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Text 3B. Functions of the Universities

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Not every student can hope to become a Galileo; but to be a scientist is not to know what Galileo knew and more, it is to be able to understand, within the limits of one's capacity, how men like Galileo think.

What students will need above all is intellectual skills. They must be trained to think. We teach the humanities because, in these studies, we introduce our pupils to the various ways, good and bad, in which men have thought about the social, moral, political, intellectual, and aesthetic problems of human life, and again, it is not the conclusions that the great thinkers arrived at that matter; it is the ways in which they arrived at them.

The aim, then, is clear. It is not to teach literature, history, or philosophy, but to teach those skills that are required for living. But it is no accident that literature, history, and philosophy have always been the main ingredients of education in the humanities. For these subjects include the main ways in which (apart from science) the human mind has manifested itself; it is in these fields that creative imagination, practical wisdom, logical thought, and their opposites have been most obviously and powerfully displayed.

The functions of universities are many. The pursuit of knowledge is an end in itself. As centres of learning the universities have to preserve and interpret the understanding and culture of the past, advance knowledge in the present, and create an intellectual springboard for the future.

Within the broad system of higher education the universities also have special teaching functions. Their basic purpose is to give a first-class education in theories and principles to enable their students to reach a high standard of creativeness, criticism and flexibility. Certainly, they do have to teach how to acquire, increase and employ knowledge. The essential emphasis in university education is on the cultivation of the minds of those, with whom lies the heaviest responsibility for creating the future.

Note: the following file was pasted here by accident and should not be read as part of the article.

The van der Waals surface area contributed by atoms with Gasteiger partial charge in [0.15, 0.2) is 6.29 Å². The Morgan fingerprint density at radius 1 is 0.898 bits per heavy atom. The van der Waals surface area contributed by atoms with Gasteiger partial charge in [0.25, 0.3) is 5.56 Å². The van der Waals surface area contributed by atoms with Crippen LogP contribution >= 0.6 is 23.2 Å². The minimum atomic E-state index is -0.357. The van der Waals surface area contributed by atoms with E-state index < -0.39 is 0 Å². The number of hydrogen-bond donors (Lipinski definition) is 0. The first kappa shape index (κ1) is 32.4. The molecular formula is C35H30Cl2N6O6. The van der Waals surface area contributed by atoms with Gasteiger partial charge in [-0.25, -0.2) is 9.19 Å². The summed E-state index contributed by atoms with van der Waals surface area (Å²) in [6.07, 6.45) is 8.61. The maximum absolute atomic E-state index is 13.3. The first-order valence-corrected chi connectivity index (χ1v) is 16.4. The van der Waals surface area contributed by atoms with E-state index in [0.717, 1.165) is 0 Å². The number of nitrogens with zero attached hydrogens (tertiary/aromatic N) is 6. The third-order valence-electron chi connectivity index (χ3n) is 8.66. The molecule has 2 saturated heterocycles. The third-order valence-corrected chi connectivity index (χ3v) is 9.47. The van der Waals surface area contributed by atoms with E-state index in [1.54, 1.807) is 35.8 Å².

Universities do train for the professions and teach special skills. They turn out doctors, engineers and lawyers, chemists, physicists and economists. But the majority of their graduates are not trained for specific jobs. Even in cases such as those cited, the education is not narrowly vocational. Degree students are educated in principles as well as practice so that, as knowledge grows and techniques change, they can adapt themselves and keep up-to-date and efficient.

It might possibly be argued, then, that it does not matter what universities teach − physics or geography, sociology or English − so long as they provide intellectual training. This, of course, would be unrealistic; for one thing, people have different interests. Different subjects also require different types of mind and produce different mental skills. The nation also needs certain numbers of dentists and architects, lawyers and engineers. It is not reasonable for universities to teach anything and everything; there must be some consideration for national needs. Universities must certainly educate people in a variety of subject areas in order to meet the future needs of the nation. The main duty of the universities is to produce well-educated people who can construct the future and adapt to it.

7. Write an essay (300−350 words) about the problems of higher education in our country.

 

TOPIC 4. HIGHER EDUCATION IN THE UK AND THE USA

Warm-up

1. What do you know about the systems of higher education in Great Britain and the USA?

2. What famous British or American universities do you know?

3. Are there any students from Russia in Oxford, Cambridge or Harvard universities?


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CONVERSATIONAL TOPICS | Read Text 1A and translate it using Vocabulary. | Text 1B. My biography | Text 2A. My week day | Vocabulary | Read Text 2B and translate it. | In the modern world | Text 4D. Higher Education in the USA | Find answers to the following questions in text 4D. | Text 5A. I want to be an engineer |


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